NewsAbout a week ago, Emily Short announced that Linden Labs had given her "a definite no about selling me the codebase and IP" for Versu, the interactive fiction engine that became Linden's property after her studio, Little Text People, was acquired by the company in February 2012. Linden let Short go in February, and discontinued all development of Versu at that time. She had hoped to get the rights to the engine back from Linden, but that won't happen now -- nor will the completed game Blood and Laurels, which was developed while she was at Linden, be released. Short has no plans to further negotiate with Linden Labs for the rights to the project, she tells Gamasutra, nor does she encourage others to fight on her behalf: "What remains to do is to accept the outcome with a good grace and plan future work that might draw on what we learned while not impinging Linden's IP," Short said via email. That's not all she has to say, however. Gamasutra spoke with Short about what she'd accomplished with Blood and Laurels: "I was very excited about it, both as a work of mad science and as a story. I'd watch people play and they'd sort of swear to themselves when they got to the first big twist. It was gratifying," she says. Short is a preeminent name in interactive fiction, or IF, so there's no doubt her work will continue. Though we may never play Blood and Laurels, it's valuable to know what almost was. "It's based on a story premise I've tried to write three times before, but could never finish because other engines weren't up to the level of conversation and narrative modeling I needed. I was so excited that it finally worked in Versu, that I finally had an engine capable of pulling it off," Short says. "It's probably the most plot-heavy, agency-rich piece of IF I've ever written. There were characters you could kill off during the first act or wind up romantically involved with at the end. There were hugely more scenes than you could ever see in a single play through. At one point I estimated that one pass through the story would show you something less than 10 percent of the possible text." While at Linden, Short and her collaborators also "completed several new stand-alone apps," she says, which will are now very unlikely to ever see the light of day. This was possible because the Versu tech improved significantly while she was at Linden, Short explains: "We improved on the narrative aspects of a simulator, so that stories we were building at the end felt more coherent and more tightly constructed than the earlier released Versu material," she says. "We had a pretty decent mechanism for detecting whether a scene was still moving forward or whether the action and conversation had run out of steam, and drop in a new event when it needed to get things rolling again. The result was that scenes often felt like the pacing was hand-authored even though the content was actually very dynamic." The team also built a "new, more author-friendly toolset for writing Versu stories, including features for visualizing story flow and analyzing test results. That sped up content production by a factor of at least ten and meant that we could produce much bigger, longer stories than previously released." Short showed off this high-powered version of Versu at conferences, and the tech was also shared with some external collaborators. Sadly, they're also likely out of luck, says Short. If they want to continue to use Versu, "I'm afraid they'd have to negotiate terms with Linden directly," she says. However, for all of the problems she's run into thanks to Linden shutting down the project and letting her go, she's philosophical about what was gained as well as what has been lost. "I want to stress this because some of the people I've talked to about the closure of Versu don't seem to understand this point: I remain hugely grateful to Rod Humble and to Linden for picking us up when they did, and for giving us the run they gave us. There are so few opportunities to do this kind of research within existing companies, and if Richard Evans and I had taken venture capital, we would have had to spend a lot more of our time trying to learn to run a business and a lot less writing stories and code," she says. "And that doesn't begin to count the other resources besides financial support that Linden put at our disposal, such as a hugely devoted and enthusiastic QA team, or the opportunity to work with other experienced interactive-story authors like Deirdra Kiai and Jake Forbes. Both of them not only wrote content but contributed useful thinking about how to develop the system as a whole. "I don't think there's a possible version of this story in which Little Text People retained the rights in 2012 and somehow arrived at 2014 with an open-source Versu that contained all the progress of the past two years," Short concludes. Though this may be the end of the Versu story, Short and her collaborators' work will live on, she says. "We learned things from the Versu project that can be carried on in other ways. I'm still receiving invitations to speak and write about it even though it's been canceled. I can also see ways of applying some new knowledge about narrative pacing and authoring tools to other engines. "I've been giving a lot of thought to those aspects of Versu's possible legacy, even if it's never possible to do anything more with the code. We also gained experience and understanding of the problem space, and that doesn't vanish regardless of what happens to the IP."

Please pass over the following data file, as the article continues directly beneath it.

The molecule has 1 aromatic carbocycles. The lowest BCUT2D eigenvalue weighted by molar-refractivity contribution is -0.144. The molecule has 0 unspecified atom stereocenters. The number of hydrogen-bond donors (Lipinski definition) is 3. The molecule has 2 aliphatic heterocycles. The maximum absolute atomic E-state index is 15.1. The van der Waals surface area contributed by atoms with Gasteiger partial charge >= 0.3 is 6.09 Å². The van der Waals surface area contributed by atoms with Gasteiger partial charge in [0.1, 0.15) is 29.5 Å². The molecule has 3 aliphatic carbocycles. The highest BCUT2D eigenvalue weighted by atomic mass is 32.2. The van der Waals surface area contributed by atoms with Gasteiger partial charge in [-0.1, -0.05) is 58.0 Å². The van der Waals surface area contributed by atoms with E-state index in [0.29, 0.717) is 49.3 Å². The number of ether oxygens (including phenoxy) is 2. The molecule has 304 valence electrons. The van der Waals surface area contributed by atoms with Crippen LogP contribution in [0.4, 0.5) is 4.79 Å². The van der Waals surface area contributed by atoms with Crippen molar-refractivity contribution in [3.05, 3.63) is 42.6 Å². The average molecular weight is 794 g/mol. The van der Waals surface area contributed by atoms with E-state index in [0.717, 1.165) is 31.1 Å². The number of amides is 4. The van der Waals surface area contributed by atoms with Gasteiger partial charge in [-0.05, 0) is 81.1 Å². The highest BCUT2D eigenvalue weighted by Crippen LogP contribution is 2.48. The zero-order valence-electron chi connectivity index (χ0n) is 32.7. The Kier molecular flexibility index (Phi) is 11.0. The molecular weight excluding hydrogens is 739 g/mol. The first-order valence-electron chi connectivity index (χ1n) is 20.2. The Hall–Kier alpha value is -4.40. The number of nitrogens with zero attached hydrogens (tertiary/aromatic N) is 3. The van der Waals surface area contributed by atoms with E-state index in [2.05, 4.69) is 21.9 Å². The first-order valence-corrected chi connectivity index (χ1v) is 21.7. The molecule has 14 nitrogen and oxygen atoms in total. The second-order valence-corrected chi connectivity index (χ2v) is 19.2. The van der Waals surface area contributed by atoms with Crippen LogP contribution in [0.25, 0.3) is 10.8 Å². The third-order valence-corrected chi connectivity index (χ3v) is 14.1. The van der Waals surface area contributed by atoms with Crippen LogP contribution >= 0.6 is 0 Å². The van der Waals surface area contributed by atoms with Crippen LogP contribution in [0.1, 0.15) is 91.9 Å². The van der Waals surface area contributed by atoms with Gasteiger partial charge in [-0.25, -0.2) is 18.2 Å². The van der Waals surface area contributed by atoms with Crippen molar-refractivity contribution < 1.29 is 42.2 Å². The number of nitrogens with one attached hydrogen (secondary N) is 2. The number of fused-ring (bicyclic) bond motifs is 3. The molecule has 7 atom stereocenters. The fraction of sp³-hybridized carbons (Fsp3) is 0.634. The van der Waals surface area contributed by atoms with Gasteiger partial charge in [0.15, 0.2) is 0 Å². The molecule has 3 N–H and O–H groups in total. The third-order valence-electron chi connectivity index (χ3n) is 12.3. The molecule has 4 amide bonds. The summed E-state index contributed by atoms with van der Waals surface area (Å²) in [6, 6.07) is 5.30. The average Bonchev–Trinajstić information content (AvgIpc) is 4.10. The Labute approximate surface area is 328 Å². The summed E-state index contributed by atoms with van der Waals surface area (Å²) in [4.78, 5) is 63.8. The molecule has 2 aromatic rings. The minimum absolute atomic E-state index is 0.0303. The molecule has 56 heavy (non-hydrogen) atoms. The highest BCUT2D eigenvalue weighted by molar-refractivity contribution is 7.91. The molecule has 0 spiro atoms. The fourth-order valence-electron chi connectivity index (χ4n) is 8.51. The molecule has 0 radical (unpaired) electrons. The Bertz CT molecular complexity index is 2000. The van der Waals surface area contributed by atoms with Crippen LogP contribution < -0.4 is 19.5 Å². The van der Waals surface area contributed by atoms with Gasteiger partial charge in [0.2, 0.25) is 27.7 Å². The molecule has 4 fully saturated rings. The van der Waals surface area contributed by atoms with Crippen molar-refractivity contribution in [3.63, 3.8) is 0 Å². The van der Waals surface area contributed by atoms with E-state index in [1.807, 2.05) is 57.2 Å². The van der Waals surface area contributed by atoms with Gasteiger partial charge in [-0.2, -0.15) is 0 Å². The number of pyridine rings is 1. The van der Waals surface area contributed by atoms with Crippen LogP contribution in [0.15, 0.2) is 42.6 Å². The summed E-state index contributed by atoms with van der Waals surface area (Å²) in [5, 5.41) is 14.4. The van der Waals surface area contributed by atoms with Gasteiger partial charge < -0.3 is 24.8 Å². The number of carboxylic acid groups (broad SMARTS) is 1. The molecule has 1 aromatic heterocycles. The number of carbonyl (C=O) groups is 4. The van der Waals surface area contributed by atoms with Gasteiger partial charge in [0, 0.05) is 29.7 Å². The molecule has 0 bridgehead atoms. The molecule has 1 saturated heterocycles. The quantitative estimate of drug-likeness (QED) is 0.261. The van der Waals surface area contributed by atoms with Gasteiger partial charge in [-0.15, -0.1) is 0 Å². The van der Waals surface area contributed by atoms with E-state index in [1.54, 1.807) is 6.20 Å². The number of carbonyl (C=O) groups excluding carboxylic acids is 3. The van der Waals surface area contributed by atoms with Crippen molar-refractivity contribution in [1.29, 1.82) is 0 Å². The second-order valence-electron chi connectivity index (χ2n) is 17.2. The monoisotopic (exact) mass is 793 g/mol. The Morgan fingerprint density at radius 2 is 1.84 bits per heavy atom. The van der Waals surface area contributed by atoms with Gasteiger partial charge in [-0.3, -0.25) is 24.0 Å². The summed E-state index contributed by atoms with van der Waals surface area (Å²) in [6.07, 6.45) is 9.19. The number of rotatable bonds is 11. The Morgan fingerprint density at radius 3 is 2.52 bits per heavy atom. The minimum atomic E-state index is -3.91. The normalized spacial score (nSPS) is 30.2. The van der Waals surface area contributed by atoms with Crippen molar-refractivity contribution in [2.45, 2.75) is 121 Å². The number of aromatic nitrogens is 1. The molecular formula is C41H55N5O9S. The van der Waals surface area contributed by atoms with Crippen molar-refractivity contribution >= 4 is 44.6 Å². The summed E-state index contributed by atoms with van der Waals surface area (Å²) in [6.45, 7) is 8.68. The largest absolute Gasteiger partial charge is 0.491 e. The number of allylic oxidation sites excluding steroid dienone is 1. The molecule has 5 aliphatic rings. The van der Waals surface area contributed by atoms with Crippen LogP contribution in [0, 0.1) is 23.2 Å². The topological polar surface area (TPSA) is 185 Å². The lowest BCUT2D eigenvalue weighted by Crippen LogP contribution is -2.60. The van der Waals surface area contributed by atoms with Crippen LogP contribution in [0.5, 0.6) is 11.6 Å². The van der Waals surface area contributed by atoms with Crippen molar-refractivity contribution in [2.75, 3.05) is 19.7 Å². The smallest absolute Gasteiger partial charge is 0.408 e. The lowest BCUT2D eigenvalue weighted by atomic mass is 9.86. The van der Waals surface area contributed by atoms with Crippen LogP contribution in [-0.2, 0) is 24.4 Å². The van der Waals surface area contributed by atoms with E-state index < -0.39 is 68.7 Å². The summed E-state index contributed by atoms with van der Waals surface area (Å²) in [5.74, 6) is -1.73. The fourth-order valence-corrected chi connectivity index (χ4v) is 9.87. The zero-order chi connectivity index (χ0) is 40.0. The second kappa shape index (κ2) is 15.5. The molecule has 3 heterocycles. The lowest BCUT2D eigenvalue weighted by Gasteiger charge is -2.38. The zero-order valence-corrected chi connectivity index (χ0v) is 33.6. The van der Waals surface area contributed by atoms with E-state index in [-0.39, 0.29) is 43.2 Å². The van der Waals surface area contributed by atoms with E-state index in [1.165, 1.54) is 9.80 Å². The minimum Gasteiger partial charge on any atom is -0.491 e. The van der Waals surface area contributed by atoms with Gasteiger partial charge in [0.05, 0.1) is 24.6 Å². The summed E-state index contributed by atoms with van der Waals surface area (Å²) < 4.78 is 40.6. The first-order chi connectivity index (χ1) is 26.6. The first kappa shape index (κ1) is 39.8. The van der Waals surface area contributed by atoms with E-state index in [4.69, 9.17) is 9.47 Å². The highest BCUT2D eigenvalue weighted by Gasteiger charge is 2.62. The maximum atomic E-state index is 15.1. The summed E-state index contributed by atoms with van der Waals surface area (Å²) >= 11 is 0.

The end of Versu: Emily Short looks back
Linden Labs cut off development of Versu, mothballed the completed games created using the interactive fiction, and let developer Emily Short go. Gamasutra speaks to her about what she accomplished.